Cultures that lack this noun, would lack any species designation beyond a scientific one. They may simply say, in their own tongue, "Of a location", like how the Bajorans say they are "of Bajor." And indeed, that's what the suffix "an" means. Including the 'an' in Human.

Additionally, not all languages have compatible sounds for the human ear/mouth. While not true of Vulcan, and probably also therefore Romulan, the language of Betazoid is a bit of a mystery. And even in Vulcan, the correct name of the people is altered to match the mythological god by the Universal Translator to make it easier for humans to remember.

Much of how the UT would need to work would require this kind of tokenization of proper names. Many practices are named for people, like pasteurization. Imagine a practice unknown to humanity, and named for a person in a tongue that exists in an audio range beyond human hearing.

3

It's a matter of language. If the alien is speaking English, then surely he would use the established term "human" for our race. If not, then either it's translated or left as gibberish

If left as gibberish, we don't know what was said. If translated, it's the translator's choice between the alternatives (whether to go for literal or figurative translations). If you go for the former you may have words like earthling, but that kind of translation is usually not considered good.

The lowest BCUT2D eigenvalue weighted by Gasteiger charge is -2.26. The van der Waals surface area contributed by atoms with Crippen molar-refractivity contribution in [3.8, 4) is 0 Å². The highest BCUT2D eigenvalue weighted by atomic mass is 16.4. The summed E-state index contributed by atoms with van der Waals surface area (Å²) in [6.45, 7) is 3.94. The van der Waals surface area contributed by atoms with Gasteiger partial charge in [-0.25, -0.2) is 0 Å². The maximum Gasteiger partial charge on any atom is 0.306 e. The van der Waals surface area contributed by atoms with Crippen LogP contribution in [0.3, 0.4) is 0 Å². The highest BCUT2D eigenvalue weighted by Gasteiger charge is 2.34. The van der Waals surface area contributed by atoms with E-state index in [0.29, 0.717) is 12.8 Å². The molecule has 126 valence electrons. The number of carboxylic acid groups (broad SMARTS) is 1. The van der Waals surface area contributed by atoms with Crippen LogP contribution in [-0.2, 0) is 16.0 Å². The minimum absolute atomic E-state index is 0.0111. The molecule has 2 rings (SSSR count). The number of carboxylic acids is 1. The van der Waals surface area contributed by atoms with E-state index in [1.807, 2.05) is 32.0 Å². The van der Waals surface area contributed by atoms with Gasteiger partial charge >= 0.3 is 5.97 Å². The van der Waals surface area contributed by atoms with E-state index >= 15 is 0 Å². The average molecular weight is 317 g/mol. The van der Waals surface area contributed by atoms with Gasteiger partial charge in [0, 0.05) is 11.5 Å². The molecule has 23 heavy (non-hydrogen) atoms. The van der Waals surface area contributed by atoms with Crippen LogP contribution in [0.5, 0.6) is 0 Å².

0

Korax mentined Earthers in "The Trouble with "Tribbles" and Spock was called an Earther in "Yesteryear".

The name of a planet, region, country or other geographic or galactographic area is a toponym. The name of an ethnic group is a ethnonym. The name of a language is a glossonym.

On Earth there is no rule that the connected toponym, ethnonym, and glossonym of a region have to be related or sound similar.

For example, in the English language the toponym Ireland and the ethnonym Irish are connected but the glossonym of Gaelic is often preferred to the alternate one of Irish.

Many countries and ethnic groups do not have glossonyms.